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Friday, April 19, 2024

Social media has created a virtual playground, but it’s not a safe space

Adults can help children navigate this social realm rather than criticize how they are being influenced


It may be difficult to remember a time when entertainment came from something other than electronics. But before free time was taken up by scrolling on TikTok or playing several hours of video games, people spent more time doing hobbies in physical spaces: knitting, playing soccer or cooking, for example. 

Now, we’re experiencing a time in which our average amount of daily internet exposure is rapidly increasing, while the onset age of internet exposure is decreasing — a phenomenon sometimes called “the iPad kid” era. 

While social media has created an interconnected information platform, and some would say has even built communities, social media also has many negative effects, especially on the younger generation. 

Many social media platforms require users to be above the age of 13 to activate their profiles, but studies show that 40% of children using social media are between eight and 12 years old. Another study highlights that children younger than eleven years old using social media have a greater chance of taking part in online harassment, are more likely to only have online friends and are more likely to exhibit problematic internet usage. 

Along with changes to their online behavior, social media consumption clearly impacts kids’ behavior in real-world settings as well. We see the effects of this in recent trends, like TikTok’s “Sephora kids,” who purchase expensive makeup products that they’ve seen older influencers using. Kids record their in-depth skincare routines and review the products they are using. These mini influencers have been spotted all over TikTok explore pages with their hauls racking up millions of views. 

Searching the hashtag “10-year-olds at Sephora” reveals a multitude of videos on the phenomenon, in part made by concerned adults harshly judging the kids. Instead of simply criticizing a twelve-year-old for wanting “anti-aging” skincare, adults and parents should recognize that kids’ desire to be “cool” has always existed. Years ago, kids wanted Silly Bandz and Eos lip balm. Now, kids have a more expensive laundry list: Drunk Elephant products, Dior lip oils and more, all influenced by internet advertising. Knowing that kids are still learning to navigate social media, adults should grant them a little more grace, understanding that kids are exposed to social media pressures in the same way that all of us are. The key difference is that these pressures introduce them to the desire to change themselves from a much earlier age before they have the maturity to discern which products are worth the investment and which ones are just well-advertised.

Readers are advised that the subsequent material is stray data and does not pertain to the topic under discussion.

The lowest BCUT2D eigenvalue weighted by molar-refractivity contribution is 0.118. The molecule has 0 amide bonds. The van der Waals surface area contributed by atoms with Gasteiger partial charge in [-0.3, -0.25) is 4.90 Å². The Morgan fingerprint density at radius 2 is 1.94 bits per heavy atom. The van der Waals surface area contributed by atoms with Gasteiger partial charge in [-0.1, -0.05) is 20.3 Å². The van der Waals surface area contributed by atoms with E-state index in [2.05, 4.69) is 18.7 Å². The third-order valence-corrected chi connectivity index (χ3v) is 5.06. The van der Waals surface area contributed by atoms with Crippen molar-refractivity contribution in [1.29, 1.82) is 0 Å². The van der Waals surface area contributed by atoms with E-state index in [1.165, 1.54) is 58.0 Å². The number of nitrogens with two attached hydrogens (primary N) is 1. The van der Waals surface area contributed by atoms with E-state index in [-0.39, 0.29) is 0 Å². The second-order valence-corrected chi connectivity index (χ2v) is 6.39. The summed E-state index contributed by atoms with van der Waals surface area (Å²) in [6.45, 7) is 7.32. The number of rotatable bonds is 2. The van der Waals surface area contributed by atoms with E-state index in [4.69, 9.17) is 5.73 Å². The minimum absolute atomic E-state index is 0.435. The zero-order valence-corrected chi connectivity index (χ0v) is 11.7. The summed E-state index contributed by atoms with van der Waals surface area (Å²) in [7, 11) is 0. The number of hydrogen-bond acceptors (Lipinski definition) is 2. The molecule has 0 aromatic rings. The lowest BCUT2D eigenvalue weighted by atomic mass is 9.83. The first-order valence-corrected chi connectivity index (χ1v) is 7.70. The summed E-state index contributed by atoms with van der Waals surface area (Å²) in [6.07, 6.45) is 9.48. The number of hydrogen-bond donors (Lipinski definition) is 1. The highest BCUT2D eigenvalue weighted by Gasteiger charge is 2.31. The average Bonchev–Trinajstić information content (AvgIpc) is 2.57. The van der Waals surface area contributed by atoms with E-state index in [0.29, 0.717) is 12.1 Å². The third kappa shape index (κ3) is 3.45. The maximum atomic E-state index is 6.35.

However, the TikTok trend has caused some kids to make a scene when out at their local makeup stores, including Sephora, even by rummaging through tester products and being disrespectful to store employees. 

When social media trends are translating to rude behavior in the real world, it’s a problem — and if it’s revealing larger issues with how the internet has changed our social standards, we need to work together to find a way to change the culture we’ve created. To start, parents of young social media users should have a conversation with their kids regarding the uses of social media as well as boundaries for general internet usage. 

As for college students, having access to social media comes with an obligation to be conscious about how you are interacting with other users, especially younger ones. With this in mind, it is important for adults to be careful about what they are saying about children online, even when they perceive kids as behaving inappropriately. 

Finding an alternative space for entertainment that promotes healthier values such as camaraderie and in-person interaction with one another can benefit both children and us much more than an Explore page can. This could be climbing trees, biking around the neighborhood or joining a sports team. 

This is not to say that children should have zero access to social media, but instead that there is a healthy way to use these platforms responsibly. While we wait for regulation that better protects kids on the internet and allows us to better filter what we see online, being conscious of online actions allows us to use these platforms to learn about skincare or message with friends without falling victim to blind consumerism and losing basic social skills. 

Written by: The Editorial Board


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